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Your Essential Tax List

ON December 10, 2019

Tax Tips

Don’t be like so many others when tax time comes around: disorganized, panicked, and scrambling to find everything you need. Do yourself a favour and prepare in advance, making use of a checklist. Even if you don’t have much to keep track of, there are basic items common to everyone that need to be included on your tax return. 

Before getting started, you should have all the basics on hand. And easily accessible. This includes your personal information (name, address, and social insurance number), as well as copies of the last year’s return and notice of assessment.  If you are in Quebec, you will need a 4-digit code to file your return online. Outside of Quebec, this is no longer necessary; all you will need is your SIN and birth date.

For many, the tricky part of preparing for tax time involves gathering all the relevant slips and paperwork. In order to file your taxes, you need to be sure that you have copies of all your tax slips. Some might arrive by mail, while others are available online. The slips most issued are employment income (T4), investment income (T5), pension income (T4A), and amounts for education, tuition, and textbooks (T2202A).

Common Tax Deductions

Here are some of the more common deductions that you are likely to encounter:

  • RRSP Contributions

If you have been contributing to a Registered Retirement Savings Plan, your financial institution should provide you with a tax slip. Your RRSP contributions should be claimed on your tax return.

  • Medical Expenses

Though these are often overlooked, you are permitted to claim medical expenses for a period of 12 months ending in the current tax year. Keep all of your medical receipts. The CRA may require a copy of these receipts even after filing. Any expenses that surpass the CRA limit (the lesser of $2,171 or 3% of your income) become a credit on your return.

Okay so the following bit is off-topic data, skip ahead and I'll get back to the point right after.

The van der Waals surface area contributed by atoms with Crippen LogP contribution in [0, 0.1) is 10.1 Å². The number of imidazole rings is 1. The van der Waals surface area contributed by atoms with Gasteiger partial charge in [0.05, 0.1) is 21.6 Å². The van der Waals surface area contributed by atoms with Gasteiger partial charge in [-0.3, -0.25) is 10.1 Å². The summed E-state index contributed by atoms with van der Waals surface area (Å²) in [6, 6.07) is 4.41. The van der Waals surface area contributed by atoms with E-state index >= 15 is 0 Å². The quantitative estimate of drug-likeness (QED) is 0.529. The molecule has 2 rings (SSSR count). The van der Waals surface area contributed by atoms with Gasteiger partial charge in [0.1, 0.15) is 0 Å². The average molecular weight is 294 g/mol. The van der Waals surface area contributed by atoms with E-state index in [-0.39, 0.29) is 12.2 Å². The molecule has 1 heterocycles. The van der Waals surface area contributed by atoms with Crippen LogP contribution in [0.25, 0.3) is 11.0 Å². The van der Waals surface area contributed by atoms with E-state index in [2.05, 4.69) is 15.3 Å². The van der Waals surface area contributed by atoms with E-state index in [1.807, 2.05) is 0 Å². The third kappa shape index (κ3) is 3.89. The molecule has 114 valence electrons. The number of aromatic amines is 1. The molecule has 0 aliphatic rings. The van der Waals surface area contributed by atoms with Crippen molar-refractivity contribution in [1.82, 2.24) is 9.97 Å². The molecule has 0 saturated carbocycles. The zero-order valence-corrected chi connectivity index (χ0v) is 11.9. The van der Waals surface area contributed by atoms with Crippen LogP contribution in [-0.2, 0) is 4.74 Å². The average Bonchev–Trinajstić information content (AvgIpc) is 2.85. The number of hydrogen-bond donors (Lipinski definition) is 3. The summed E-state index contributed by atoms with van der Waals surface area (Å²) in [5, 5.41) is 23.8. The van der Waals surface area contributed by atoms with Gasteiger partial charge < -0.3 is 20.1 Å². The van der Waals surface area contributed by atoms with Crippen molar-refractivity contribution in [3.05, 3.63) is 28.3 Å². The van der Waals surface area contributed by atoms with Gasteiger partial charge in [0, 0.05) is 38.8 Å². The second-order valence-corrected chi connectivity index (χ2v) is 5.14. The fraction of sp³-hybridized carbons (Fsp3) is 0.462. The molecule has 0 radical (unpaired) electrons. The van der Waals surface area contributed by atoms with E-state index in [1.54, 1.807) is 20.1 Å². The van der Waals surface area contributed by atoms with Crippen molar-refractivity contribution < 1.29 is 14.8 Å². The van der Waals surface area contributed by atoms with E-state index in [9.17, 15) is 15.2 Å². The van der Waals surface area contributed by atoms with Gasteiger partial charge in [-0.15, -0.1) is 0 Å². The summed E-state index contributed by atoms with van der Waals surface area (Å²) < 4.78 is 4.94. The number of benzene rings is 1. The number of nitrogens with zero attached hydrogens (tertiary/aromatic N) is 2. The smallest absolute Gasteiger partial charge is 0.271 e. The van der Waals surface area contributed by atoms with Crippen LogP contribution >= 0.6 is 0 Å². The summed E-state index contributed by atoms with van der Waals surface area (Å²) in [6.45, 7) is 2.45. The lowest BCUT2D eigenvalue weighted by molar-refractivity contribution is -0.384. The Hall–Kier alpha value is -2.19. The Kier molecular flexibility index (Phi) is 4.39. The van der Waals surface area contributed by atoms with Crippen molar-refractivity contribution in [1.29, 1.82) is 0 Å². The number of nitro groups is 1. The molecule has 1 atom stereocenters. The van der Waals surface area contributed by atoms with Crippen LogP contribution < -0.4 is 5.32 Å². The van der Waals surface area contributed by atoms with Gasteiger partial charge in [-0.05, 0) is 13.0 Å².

• Childcare Expenses

You can deduct your childcare expenses. If you are supporting the child by yourself, you may claim the expenses for the period that the child was living with you. If another person eligible for claiming this amount is living with you, then generally the claim is made by the person with the lower net income.

  • Amount for Children’s Fitness

You are able to claim fees related to the cost of registration and membership for your child, or the child of your spouse or common-law partner in a prescribed physical activity program.

  • Amount for Children’s Arts

You may claim fees paid for the registration and membership in a prescribed artistic program for your child or the child of your spouse or common-law partner.

  • Business Expenses

Those who are self-employed are able to deduct certain business expenses. The maximum amount deductible depends on whether it is a capital expense or current-year expense. The CRA website provides a list of allowable expenses. Personal expenses are not permitted; therefore, you will need to deduct only the business portion of expenses from your business income.

  • Additional Business-Related Expenses

These expenses can include such things as meals, lodging, and parking.

  • Public Transportation

If you purchase a monthly pass for public transit, or other long duration passes, you are able to deduct them.

  • Income and Expenses Related to Rental Property

Both the eligible expenses and the income related to rental property are deductible. You may also be able to claim the Capital Cost Allowance (CCA) based on the depreciation of the rental property.

  • Charitable Tax Credit

You can deduct donations made to charitable organizations. See the CRA website for details on the amount that may be deducted and how it is calculated.

  • Union Dues/Professional Dues

You can deduct the annual membership dues for trade unions and associations of public servants. You may also deduct professional board dues, insurance premiums for professional or malpractice liability, and party or advisory committee dues.

  • Moving Expenses

You are able to claim eligible moving expenses if you move to a new home for work or run a business in a new location. You may also claim moving expenses if you have moved in order to take courses as a full-time student in a post-secondary program in a college, university, or other educational institution, provided your new location is at least 40 kilometres closer to the place of work or learning.

Taking the time now to prepare a checklist will help you ensure that your tax return goes more smoothly, and that nothing is missed.

For more great tax tips, contact BCJ Group today!

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